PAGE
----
From the Thursday May 24 Wall Street Journal

Paul H. Rubin —  23 May 2012

In criticizing Governor Romney’s involvement with Bain Capital, President Obama commented both on private equity and on profit maximization.  Most of the comments I have seen dealt with the private equity.  I thought a comment on profit maximization was important as well.

  • OPINION
  • Updated May 23, 2012, 7:51 p.m. ET

A Tutorial for the President on ‘Profit Maximization’

Profits provide the incentive for firms to do what consumers want.

By PAUL H. RUBIN

In justifying his attacks on Bain Capital, President Obama argues that “profit maximization” might be an appropriate goal for a private-equity firm, but not for more general public policy. This argument ignores one of the most basic premises of economics.

We economists assume that firms always maximize profits, and that profit maximization by firms (all firms, not just private-equity ones) is a very good thing. But this is not because profits are in themselves good. Rather, profit maximization is good because it leads directly to maximum benefits for consumers. Profits provide the incentive for firms to do what consumers want.

Consider what contributes to profit maximization. In simple terms, profit maximization means producing the products earning the highest returns, and producing these products at the lowest possible cost. Both are socially useful behaviors that benefit consumers.

Which products produce the highest returns? The answer is the products that consumers want and are currently underproduced. If there are excess returns (profits) to be earned in some market, that is because consumers are willing to pay more for those products than the current cost of production.

Profits are earned by producing more of these products—that is, by satisfying unmet consumer demands. Profit maximization means doing the best job of satisfying these unmet demands, and so providing benefits to consumers. If the unmet demand is for a currently nonexistent product that consumers will value when it is produced (Facebook, the iPhone, Google search), then of course even more profits can be earned.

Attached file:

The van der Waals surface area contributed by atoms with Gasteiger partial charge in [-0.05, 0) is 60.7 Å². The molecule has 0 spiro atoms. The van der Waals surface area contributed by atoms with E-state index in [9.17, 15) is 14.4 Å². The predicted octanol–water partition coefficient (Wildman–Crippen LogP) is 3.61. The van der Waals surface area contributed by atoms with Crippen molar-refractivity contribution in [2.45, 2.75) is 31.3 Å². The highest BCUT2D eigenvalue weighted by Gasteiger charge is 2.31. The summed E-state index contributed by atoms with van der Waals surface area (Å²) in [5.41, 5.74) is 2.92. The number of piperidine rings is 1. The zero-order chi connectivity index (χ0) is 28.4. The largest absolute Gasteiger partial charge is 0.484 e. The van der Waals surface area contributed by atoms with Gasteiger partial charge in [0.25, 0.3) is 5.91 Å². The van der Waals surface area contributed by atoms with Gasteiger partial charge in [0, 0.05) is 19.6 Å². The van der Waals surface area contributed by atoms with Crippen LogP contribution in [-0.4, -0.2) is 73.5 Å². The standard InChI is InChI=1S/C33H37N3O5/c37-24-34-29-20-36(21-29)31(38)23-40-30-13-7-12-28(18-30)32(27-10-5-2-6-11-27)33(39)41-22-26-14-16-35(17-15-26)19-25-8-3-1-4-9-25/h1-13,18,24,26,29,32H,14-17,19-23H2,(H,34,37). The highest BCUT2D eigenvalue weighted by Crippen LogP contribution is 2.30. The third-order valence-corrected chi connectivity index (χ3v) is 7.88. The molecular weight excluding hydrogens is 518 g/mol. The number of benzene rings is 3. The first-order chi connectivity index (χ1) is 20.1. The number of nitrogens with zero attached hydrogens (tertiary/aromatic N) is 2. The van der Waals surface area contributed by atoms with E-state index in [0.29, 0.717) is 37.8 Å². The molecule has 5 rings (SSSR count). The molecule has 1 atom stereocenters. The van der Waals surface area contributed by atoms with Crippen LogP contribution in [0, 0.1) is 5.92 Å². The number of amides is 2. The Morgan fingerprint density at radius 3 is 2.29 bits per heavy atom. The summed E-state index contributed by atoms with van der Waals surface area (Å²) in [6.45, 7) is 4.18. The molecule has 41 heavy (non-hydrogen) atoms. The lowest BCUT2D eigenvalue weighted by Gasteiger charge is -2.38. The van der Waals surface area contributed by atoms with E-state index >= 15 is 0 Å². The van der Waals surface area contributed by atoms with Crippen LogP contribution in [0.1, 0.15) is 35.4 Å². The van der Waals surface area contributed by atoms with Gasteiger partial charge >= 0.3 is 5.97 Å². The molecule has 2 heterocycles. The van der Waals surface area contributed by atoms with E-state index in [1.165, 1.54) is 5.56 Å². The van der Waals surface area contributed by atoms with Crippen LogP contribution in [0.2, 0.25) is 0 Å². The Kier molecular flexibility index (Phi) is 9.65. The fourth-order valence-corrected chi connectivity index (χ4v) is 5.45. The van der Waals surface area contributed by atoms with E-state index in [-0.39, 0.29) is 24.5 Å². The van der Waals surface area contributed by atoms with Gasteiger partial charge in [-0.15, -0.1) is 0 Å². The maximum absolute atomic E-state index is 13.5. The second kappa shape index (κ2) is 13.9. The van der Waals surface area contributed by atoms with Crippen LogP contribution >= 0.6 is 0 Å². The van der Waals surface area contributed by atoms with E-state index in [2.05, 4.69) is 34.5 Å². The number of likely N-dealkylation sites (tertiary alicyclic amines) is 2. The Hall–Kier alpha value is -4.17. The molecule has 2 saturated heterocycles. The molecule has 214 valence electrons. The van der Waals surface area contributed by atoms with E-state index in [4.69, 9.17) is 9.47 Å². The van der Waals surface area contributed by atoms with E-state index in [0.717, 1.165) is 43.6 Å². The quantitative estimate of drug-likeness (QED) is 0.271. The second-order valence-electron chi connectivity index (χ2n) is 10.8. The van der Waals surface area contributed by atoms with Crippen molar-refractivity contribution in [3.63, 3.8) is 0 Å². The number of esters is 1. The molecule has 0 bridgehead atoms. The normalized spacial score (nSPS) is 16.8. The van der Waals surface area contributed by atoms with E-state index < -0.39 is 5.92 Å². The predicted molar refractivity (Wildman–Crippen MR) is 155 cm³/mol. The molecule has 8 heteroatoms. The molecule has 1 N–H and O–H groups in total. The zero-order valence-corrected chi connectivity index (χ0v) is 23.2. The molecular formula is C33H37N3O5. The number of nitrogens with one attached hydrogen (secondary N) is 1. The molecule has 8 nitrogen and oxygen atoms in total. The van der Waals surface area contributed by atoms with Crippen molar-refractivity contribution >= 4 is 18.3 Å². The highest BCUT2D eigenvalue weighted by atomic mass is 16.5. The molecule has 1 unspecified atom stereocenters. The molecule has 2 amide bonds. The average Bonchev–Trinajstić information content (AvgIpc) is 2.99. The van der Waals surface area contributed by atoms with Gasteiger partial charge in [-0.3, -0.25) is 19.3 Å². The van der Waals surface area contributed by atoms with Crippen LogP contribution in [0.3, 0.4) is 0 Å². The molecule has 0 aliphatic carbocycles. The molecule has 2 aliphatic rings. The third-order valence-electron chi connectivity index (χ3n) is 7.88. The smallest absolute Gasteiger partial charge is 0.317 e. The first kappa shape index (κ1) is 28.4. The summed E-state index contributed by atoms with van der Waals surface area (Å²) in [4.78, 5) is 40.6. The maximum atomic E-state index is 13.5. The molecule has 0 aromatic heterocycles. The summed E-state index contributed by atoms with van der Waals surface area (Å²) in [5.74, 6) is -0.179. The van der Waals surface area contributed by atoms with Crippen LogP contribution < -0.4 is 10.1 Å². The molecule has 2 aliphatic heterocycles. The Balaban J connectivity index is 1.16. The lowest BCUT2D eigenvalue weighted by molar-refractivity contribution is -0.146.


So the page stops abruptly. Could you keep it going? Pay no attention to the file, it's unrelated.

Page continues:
A firm such as Bain that is involved in investing capital can only make money if it succeeds in satisfying consumer demands. Of course, its goal in deciding where to invest is to maximize returns for its investors, but that is a detail. It will only succeed in this goal if it does a good job of identifying and satisfying consumer demands for products.

The second trick to maximizing profits is to reduce costs as much as possible. This may involve eliminating some unneeded resources, which may translate into unemployment in the short run. It may involve recombining resources into more productive configurations, or restructuring governance of the firm.

The immediate purpose of reducing costs is to increase the profits of investors, but the ultimate result is to benefit consumers. In the textbook ideal of a purely competitive economy, cost reductions will immediately translate into lower prices for consumers. But in any market structure—competition, monopoly or oligopoly—profit-maximizing behavior translates reduced costs into reduced prices for consumers.

Consider the converse: What if a business does not maximize profits? Then it is either not making the products that consumers want the most, or it is not producing its products at the lowest cost. In either case, consumers are harmed. Any argument against “profit maximization” is an argument against consumer welfare.

Maximizing consumer welfare is the ultimate justification for an economy. Consumers are of course also workers and voters. Contrary to President Obama’s claim, skill at profit maximization does translate directly into skill at governing the economy. Failure to understand this simplest and most basic point is probably itself enough to disqualify someone from the presidency when economic issues are paramount.

Mr. Rubin is a professor of economics at Emory University and president elect of the Southern Economic Association.

Copyright 2012 Dow Jones & Company, Inc. All Rights Reserved

 

 

Paul H. Rubin